Latest Posts

Archive for the ‘Technology’ Category

The Dark Side of Social Networks

Monday, October 23rd, 2006

So you are in college and looking for a good gig. What do you do in the age of GooTube? You make a video of course. And you claim you can serve a tennis ball 140 mph and bench press 495 pounds. Wait, no, maybe you shouldn’t do that.

Actually I don’t think Yale student Aleksey Vayner knew he was living in the age of web 2.0 and GooTube - his video was part of a supposedly confidential application to UBS for an investment banking job. If your video is digital, you should assume everyone will see it, at least until we have better permission layers on Internet media.

Social networks can connect you and make you popular, but they can also bring you 15 minutes of shame.

Thus Spake Blake Wake

Monday, May 15th, 2006

Blake Wake Second LifeI’ve
been working on my avatar in Second
. His name is Blake Wake (and he just bought a virtual island from
Anshe Chung for
some reason

are two basic approaches to this. One is to develop a character that more or
less mimics your real life persona. The purpose of this is to represent yourself
in 3pointd space for often pragmatic reasons: the journalist or entrepreneur
that needs to maintain a level of transparency and develop trusted relationships
that transcend a particular virtual world.

The other approach - one which I
find much more compelling - is to develop an alternate persona. The could-have-been
or the wish-I could or simply a doppelganger with better hair and fewer skin

In my case I am fancying the idea of developing an avatar or two that represent
a set of ideas particular to the virtual world. Unfortunately most of the ideas
in virtual worlds are shovelware - ideas shoveled from the real world into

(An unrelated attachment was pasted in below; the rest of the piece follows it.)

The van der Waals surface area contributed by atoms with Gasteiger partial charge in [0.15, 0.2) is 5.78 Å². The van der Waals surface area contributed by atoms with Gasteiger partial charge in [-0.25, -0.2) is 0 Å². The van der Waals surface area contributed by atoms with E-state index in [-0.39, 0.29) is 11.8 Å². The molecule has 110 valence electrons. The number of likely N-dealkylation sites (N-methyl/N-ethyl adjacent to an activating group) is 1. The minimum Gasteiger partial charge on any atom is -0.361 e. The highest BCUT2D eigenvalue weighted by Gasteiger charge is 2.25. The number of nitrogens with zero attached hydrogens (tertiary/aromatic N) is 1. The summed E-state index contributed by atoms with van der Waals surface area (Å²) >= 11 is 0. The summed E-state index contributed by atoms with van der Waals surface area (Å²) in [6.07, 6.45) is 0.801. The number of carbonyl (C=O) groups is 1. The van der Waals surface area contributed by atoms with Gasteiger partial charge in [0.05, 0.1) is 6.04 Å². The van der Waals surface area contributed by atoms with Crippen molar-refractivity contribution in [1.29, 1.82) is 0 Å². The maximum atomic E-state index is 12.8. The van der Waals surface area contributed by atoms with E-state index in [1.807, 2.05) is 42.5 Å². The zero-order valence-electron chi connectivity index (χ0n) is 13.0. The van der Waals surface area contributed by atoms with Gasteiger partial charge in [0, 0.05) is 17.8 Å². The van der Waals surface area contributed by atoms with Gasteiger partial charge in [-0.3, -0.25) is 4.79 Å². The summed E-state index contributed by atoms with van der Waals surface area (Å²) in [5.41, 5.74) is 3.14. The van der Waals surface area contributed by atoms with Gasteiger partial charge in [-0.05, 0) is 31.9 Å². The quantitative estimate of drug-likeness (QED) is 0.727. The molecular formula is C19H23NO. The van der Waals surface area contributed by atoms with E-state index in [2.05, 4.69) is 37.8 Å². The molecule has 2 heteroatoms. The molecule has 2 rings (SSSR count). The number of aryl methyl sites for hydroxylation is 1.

virtual space. Some have argued this is jut what we should do - create virtual
version of real world people, events, and transactions. Certainly there is
a role for this, but I’m more interested in the imaginative possibilities of
these spaces.

There are two areas that are of interest. One is architecture and the other
is religion. On the architecture front Blake Wake is, er, I am working on
a "theory of virtual architecture." Or maybe it is a theory of place
making. Either way, someone needs to do something. Most of the building going
on in Second Life mimics real life structures. Now much of this is due to the
fact that SL has modeled itself on the real world, even down to the problematic
land ownership structure. Yes there is still an up and a down, and avatars
look like humans, but you can fly and teleport yourself anywhere instantly.
your buildings can float. Right now coming up with a "theory" is
basically ridiculous considering the size of SL. But this is an early adopter
playground and at some point in the near future there will be a metaverse and
people will build places. The question is what to take from thousands of years
of place making and what to jettison and develop new ideas appropriate for
the varying rules of virtual spaces. Stay tuned for Blake Wake’s ideas.

Blake Wake AvatarThe other area of interest is religion, and many of the comments above apply
here as well. If you think that SL and the metaverse should mostly be a place
that RE-presents (read presents again) the real world, then having churches
and praying to Jesus makes some kind of sense - even though there
are so many layers of mediation going on it is befuddling. On the other hand
- and its way to early for this - there amy be a kind of religious experience
that can only be mediated through virtual space. If not only, then substantially.
A virtual church is no more abstract and no less symbolic than a real one.
More on this later as well.

Of course the contrast I present here is in many cases much more of a blur.
The typical MySpace or Facebook profile is in some sense an avatar, and a selective,
online version of the person. The question is whether avatars like Blake Wake,
insofar as I decide to distinguish him from my real life person, are substantial,
meaningful entities. Right now they are attached to games and worlds like Second
Life, but this will change.